Spellbound in Spitalfields: Hawksmoor’s Christ Church
By James Kelleher, WPAMC Class of 2020
Note: This post describes experiences I had over Winterthur’s British Design History field study. I, as well as all the other field study students, have written a separate series of posts specifically about the field study that will appear in the coming weeks.
At this point it’s almost cliché for me to write about English Baroque architect Nicholas Hawksmoor. Over the past hundred years or so, his reputation has undergone a considerable reappraisal in his favor. There is very little for me to add from a scholarly or critical angle. Fortunately for all of us, buildings don’t melt into air after they’re well studied. They continue to leave an impression on those who encounter them. Sometimes the impressions are shrugged off and easily forgotten, like the corner store or boilerplate apartment complexes. Sometimes, though, a building is absolutely magnetic. Christ Church, Spitalfields is one such building.
Christ Church stuck in my head like a song. I remember, during our walking tour of East London, turning right onto Brushfield Street, facing east, and being completely struck by the church’s façade. Brushfield street is just shy of a quarter mile long, and Christ Church commands every foot of it. There’s a high rise on the north side of the street, probably taller than the church’s spire. It doesn’t matter. I’m not sure I even saw it. Most towers are taller than the churches to which they’re attached, but Christ Church’s is more than three times the height of the building’s body. Hawksmoor’s great illusion here is that from head-on, it looks like the tower is sitting directly on top of the portico’s four pillars. The main body of the tower itself is a modified triumphal arch, and it’s use on a tower is to my knowledge unprecedented. It’s an immense amount of visual weight to sit on top of a mostly void space, and the effect is that the tower seemingly leans over you, standing almost in spite of itself. Walking towards the church slowly breaks the effect, as you realize the tower is flush with the main body of the church and the portico projects out. It’s an impressive transfiguration that lends a real dynamism not only to the building, but to the entire walk down the street. All buildings move with the viewer, but few reorient themselves so dramatically. The tower that first pushed out so aggressively now takes a slight step back, beckoning you inside. We had only ten minutes or so to experience the interior, which deserves attention on its own merits. I knew I had to come back.
The following Sunday was a free day, with the caveat that we had to be in Oxford by evening. I had given myself a pretty full itinerary that started with Bevis Marks, London’s oldest synagogue, which was wonderful and welcoming with the justifiable caution of a locked and guarded gate. From there I walked towards Spitalfields on a route that took me through a flea market just as the wind was picking up and people were scrambling to pack up their stalls. I once again turned onto Brushfield street, and my now passing familiarity with the church didn’t diminish its impact a whit. I ambled towards the tower and decided to stop for lunch before going inside. As I sat working on a cheeseboard ostensibly meant for two, I couldn’t help looking down the empty bar, through the window and down the street at the church. This is what I mean by magnetism. It’s a building that I wanted to look at until I understood it.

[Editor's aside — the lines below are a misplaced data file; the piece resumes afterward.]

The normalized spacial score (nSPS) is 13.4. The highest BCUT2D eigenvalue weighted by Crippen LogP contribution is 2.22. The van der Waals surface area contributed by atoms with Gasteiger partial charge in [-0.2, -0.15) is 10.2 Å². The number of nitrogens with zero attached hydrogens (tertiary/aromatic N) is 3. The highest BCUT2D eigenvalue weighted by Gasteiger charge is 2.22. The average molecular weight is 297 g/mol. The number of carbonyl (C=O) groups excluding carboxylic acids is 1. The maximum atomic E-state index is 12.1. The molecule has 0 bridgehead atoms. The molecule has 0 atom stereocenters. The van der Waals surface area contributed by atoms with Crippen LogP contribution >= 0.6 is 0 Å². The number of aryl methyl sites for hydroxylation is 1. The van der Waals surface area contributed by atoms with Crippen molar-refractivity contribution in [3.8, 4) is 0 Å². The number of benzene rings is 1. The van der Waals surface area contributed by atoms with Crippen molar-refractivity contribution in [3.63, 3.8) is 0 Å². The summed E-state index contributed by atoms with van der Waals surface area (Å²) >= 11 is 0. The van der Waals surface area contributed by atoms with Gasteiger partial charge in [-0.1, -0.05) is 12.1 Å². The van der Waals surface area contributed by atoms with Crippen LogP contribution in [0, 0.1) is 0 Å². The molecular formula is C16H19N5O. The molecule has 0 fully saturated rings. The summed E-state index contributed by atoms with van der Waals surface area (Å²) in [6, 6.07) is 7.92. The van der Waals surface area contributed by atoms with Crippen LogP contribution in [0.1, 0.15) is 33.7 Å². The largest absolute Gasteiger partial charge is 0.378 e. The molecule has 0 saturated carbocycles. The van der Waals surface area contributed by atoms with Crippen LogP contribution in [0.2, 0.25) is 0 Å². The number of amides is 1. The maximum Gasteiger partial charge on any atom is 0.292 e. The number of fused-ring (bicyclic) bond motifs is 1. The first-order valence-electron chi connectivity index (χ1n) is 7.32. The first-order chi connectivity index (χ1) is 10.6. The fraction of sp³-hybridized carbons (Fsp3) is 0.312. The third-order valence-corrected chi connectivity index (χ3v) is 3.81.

This time, the interior was lit by a some shockingly violet spotlights left on from the midday services. Even in a surreal neon glow, it doesn’t disappoint. A giant composite order of pedestaled columns separates the nave from the aisles. They’re capped by cornices and barrel vaults that project into the space over the aisles, perpendicular to the long walls, as if extending from some other building that by pure chance intruded into this one. They are basically the central bay of the church’s portico turned inward and repeated, creating a surprising unity between entrance and interior. The flat roof, crisscrossed by patterned beams, appears held up by pilasters resting on a narrow cornice that itself rests on the projecting keystones of the aisle vaults. The pilasters are in line with the columns, but the vertical thrust is interrupted by the spandrels of the vaults. It’s a brief moment of complicated, calculated uneasiness where few people would think to look. Four columns mark the space between the nave and the altar, spanned by a continuous cornice that extends to the aisle walls, and creates an invisible, but palpable screen between the two spaces, between sacred and profane. I was the only person inside, so it was just me and the church. For reasons I can’t divine, I like to have my arms just a little outstretched when I’m trying to take in a big interior space. The fewer people to witness this, the better.
I’m not sure how long I spent inside. Eventually some people came to the came to the door and peered in, and I decided it was getting late enough to move on. That evening, by the time I had boarded the bus to Oxford, I had squeezed in two more buildings: Hawksmoor’s St. George in the East, and Inigo Jones’ Banqueting House. Both were marvelous. Neither stunned me like Christ Church. For the rest of the trip, I couldn’t get the church out of my head. I still can’t. It’s a testament to the continuing power of some buildings to grip those who experience them.